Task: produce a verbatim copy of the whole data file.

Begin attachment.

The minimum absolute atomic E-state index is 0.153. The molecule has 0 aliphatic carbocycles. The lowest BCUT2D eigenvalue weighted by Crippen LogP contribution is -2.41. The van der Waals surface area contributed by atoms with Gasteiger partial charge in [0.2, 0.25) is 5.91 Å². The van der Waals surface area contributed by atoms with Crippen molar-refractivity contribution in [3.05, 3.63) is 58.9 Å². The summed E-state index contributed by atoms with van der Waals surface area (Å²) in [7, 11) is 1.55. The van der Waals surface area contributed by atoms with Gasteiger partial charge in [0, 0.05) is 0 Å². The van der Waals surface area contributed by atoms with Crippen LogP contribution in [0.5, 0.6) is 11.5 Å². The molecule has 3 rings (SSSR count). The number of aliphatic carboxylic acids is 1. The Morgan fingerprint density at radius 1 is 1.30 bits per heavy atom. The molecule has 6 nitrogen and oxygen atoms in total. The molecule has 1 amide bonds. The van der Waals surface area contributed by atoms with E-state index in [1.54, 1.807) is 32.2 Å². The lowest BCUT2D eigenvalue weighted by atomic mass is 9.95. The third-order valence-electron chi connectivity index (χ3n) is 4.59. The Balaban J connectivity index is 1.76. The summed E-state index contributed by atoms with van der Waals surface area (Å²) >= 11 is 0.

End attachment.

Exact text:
The minimum absolute atomic E-state index is 0.153. The molecule has 0 aliphatic carbocycles. The lowest BCUT2D eigenvalue weighted by Crippen LogP contribution is -2.41. The van der Waals surface area contributed by atoms with Gasteiger partial charge in [0.2, 0.25) is 5.91 Å². The van der Waals surface area contributed by atoms with Crippen molar-refractivity contribution in [3.05, 3.63) is 58.9 Å². The summed E-state index contributed by atoms with van der Waals surface area (Å²) in [7, 11) is 1.55. The van der Waals surface area contributed by atoms with Gasteiger partial charge in [0, 0.05) is 0 Å². The van der Waals surface area contributed by atoms with Crippen LogP contribution in [0.5, 0.6) is 11.5 Å². The molecule has 3 rings (SSSR count). The number of aliphatic carboxylic acids is 1. The Morgan fingerprint density at radius 1 is 1.30 bits per heavy atom. The molecule has 6 nitrogen and oxygen atoms in total. The molecule has 1 amide bonds. The van der Waals surface area contributed by atoms with E-state index in [1.54, 1.807) is 32.2 Å². The lowest BCUT2D eigenvalue weighted by atomic mass is 9.95. The third-order valence-electron chi connectivity index (χ3n) is 4.59. The Balaban J connectivity index is 1.76. The summed E-state index contributed by atoms with van der Waals surface area (Å²) >= 11 is 0.